E Notation
Scientific notation is a way of expressing numbers that are too large or too small (usually would result in a long string of digits) to be conveniently written in decimal form. It may be referred to as scientific form or standard index form, or standard form in the United Kingdom. This base ten notation is commonly used by scientists, mathematicians, and engineers, in part because it can simplify certain arithmetic operations. On scientific calculators it is usually known as "SCI" display mode. In scientific notation, nonzero numbers are written in the form or ''m'' times ten raised to the power of ''n'', where ''n'' is an integer, and the coefficient ''m'' is a nonzero real number (usually between 1 and 10 in absolute value, and nearly always written as a terminating decimal). The integer ''n'' is called the exponent and the real number ''m'' is called the '' significand'' or ''mantissa''. The term "mantissa" can be ambiguous where logarithms are involved, because it is al ... [...More Info...] [...Related Items...] OR: [Wikipedia] [Google] [Baidu] 

Real Numbers
In mathematics, a real number is a number that can be used to measure a ''continuous'' onedimensional quantity such as a distance, duration or temperature. Here, ''continuous'' means that values can have arbitrarily small variations. Every real number can be almost uniquely represented by an infinite decimal expansion. The real numbers are fundamental in calculus (and more generally in all mathematics), in particular by their role in the classical definitions of limits, continuity and derivatives. The set of real numbers is denoted or \mathbb and is sometimes called "the reals". The adjective ''real'' in this context was introduced in the 17th century by René Descartes to distinguish real numbers, associated with physical reality, from imaginary numbers (such as the square roots of ), which seemed like a theoretical contrivance unrelated to physical reality. The real numbers include the rational numbers, such as the integer and the fraction . The rest of the real numbers ... [...More Info...] [...Related Items...] OR: [Wikipedia] [Google] [Baidu] 

Exponentiation
Exponentiation is a mathematical operation, written as , involving two numbers, the '' base'' and the ''exponent'' or ''power'' , and pronounced as " (raised) to the (power of) ". When is a positive integer, exponentiation corresponds to repeated multiplication of the base: that is, is the product of multiplying bases: b^n = \underbrace_. The exponent is usually shown as a superscript to the right of the base. In that case, is called "''b'' raised to the ''n''th power", "''b'' (raised) to the power of ''n''", "the ''n''th power of ''b''", "''b'' to the ''n''th power", or most briefly as "''b'' to the ''n''th". Starting from the basic fact stated above that, for any positive integer n, b^n is n occurrences of b all multiplied by each other, several other properties of exponentiation directly follow. In particular: \begin b^ & = \underbrace_ \\[1ex] & = \underbrace_ \times \underbrace_ \\[1ex] & = b^n \times b^m \end In other words, when multiplying a base raised to ... [...More Info...] [...Related Items...] OR: [Wikipedia] [Google] [Baidu]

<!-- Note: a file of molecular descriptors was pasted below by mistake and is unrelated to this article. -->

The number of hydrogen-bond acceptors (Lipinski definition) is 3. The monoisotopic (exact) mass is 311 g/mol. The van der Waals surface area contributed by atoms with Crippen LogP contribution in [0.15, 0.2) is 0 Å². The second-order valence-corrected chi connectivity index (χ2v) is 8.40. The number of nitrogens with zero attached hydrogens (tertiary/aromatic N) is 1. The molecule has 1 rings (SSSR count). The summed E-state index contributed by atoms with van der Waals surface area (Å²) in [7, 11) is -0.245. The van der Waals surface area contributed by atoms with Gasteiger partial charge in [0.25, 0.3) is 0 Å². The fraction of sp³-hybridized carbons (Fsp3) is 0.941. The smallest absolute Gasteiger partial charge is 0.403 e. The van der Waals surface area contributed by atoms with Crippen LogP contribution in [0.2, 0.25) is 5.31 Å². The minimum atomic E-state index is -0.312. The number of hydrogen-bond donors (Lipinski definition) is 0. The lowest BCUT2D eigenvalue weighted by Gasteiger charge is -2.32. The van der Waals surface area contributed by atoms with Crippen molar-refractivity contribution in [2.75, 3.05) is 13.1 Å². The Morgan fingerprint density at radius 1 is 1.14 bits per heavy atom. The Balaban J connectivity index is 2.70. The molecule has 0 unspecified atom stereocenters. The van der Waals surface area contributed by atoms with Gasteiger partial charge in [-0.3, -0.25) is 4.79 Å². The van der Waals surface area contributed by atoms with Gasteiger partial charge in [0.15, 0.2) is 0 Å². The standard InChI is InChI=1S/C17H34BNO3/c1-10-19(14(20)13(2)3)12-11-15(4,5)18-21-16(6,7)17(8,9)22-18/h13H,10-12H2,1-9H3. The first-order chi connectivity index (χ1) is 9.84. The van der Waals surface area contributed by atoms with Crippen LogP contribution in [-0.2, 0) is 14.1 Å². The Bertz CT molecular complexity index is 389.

IBM 704
The IBM 704 is a large digital mainframe computer introduced by IBM in 1954. It was the first massproduced computer with hardware for floatingpoint arithmetic. The IBM 704 ''Manual of operation'' states: The type 704 Electronic DataProcessing Machine is a largescale, highspeed electronic calculator controlled by an internally stored program of the single address type. The 704 at that time was thus regarded as "pretty much the only computer that could handle complex math". The 704 was a significant improvement over the earlier IBM 701 in terms of architecture and implementation. Like the 701, the 704 uses vacuumtube logic circuitry, but increased the instruction size from 18bit to 36bit, the same as the memory's word size. Changes from the 701 include the use of magneticcore memory instead of Williams tubes, floatingpoint arithmetic instructions, 15bit addressing and the addition of three index registers. To support these new features, the instructions we ... [...More Info...] [...Related Items...] OR: [Wikipedia] [Google] [Baidu] 

McLean, Virginia